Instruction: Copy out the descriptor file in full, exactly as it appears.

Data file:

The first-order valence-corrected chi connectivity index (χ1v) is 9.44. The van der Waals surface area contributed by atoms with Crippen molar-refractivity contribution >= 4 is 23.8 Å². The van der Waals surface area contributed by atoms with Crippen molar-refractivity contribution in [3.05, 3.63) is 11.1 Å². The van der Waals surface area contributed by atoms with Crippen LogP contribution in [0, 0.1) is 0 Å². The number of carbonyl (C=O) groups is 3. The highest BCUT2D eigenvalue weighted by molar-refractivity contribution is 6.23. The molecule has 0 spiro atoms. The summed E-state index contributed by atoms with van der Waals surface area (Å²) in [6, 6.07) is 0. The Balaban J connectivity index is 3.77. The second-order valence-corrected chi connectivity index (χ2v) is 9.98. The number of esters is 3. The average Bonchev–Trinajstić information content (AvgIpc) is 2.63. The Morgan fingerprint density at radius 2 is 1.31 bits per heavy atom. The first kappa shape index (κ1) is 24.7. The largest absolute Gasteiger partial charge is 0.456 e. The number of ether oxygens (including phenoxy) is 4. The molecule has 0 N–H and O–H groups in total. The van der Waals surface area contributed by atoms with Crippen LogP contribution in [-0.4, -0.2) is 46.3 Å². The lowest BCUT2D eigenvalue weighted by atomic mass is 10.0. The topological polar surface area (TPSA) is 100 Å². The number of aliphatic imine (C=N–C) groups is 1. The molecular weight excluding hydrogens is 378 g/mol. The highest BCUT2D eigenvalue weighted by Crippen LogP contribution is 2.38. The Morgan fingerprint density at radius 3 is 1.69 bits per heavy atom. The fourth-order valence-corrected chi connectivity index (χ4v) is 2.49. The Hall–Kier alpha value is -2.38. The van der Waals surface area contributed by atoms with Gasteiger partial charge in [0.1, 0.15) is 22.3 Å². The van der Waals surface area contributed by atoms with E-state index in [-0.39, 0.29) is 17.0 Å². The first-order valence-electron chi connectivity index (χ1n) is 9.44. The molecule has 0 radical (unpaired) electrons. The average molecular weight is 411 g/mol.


The first-order valence-corrected chi connectivity index (χ1v) is 9.44. The van der Waals surface area contributed by atoms with Crippen molar-refractivity contribution >= 4 is 23.8 Å². The van der Waals surface area contributed by atoms with Crippen molar-refractivity contribution in [3.05, 3.63) is 11.1 Å². The van der Waals surface area contributed by atoms with Crippen LogP contribution in [0, 0.1) is 0 Å². The number of carbonyl (C=O) groups is 3. The highest BCUT2D eigenvalue weighted by molar-refractivity contribution is 6.23. The molecule has 0 spiro atoms. The summed E-state index contributed by atoms with van der Waals surface area (Å²) in [6, 6.07) is 0. The Balaban J connectivity index is 3.77. The second-order valence-corrected chi connectivity index (χ2v) is 9.98. The number of esters is 3. The average Bonchev–Trinajstić information content (AvgIpc) is 2.63. The Morgan fingerprint density at radius 2 is 1.31 bits per heavy atom. The first kappa shape index (κ1) is 24.7. The largest absolute Gasteiger partial charge is 0.456 e. The number of ether oxygens (including phenoxy) is 4. The molecule has 0 N–H and O–H groups in total. The van der Waals surface area contributed by atoms with Crippen LogP contribution in [-0.4, -0.2) is 46.3 Å². The lowest BCUT2D eigenvalue weighted by atomic mass is 10.0. The topological polar surface area (TPSA) is 100 Å². The number of aliphatic imine (C=N–C) groups is 1. The molecular weight excluding hydrogens is 378 g/mol. The highest BCUT2D eigenvalue weighted by Crippen LogP contribution is 2.38. The Morgan fingerprint density at radius 3 is 1.69 bits per heavy atom. The fourth-order valence-corrected chi connectivity index (χ4v) is 2.49. The Hall–Kier alpha value is -2.38. The van der Waals surface area contributed by atoms with Gasteiger partial charge in [0.1, 0.15) is 22.3 Å². The van der Waals surface area contributed by atoms with E-state index in [-0.39, 0.29) is 17.0 Å². The first-order valence-electron chi connectivity index (χ1n) is 9.44. The molecule has 0 radical (unpaired) electrons. The average molecular weight is 411 g/mol.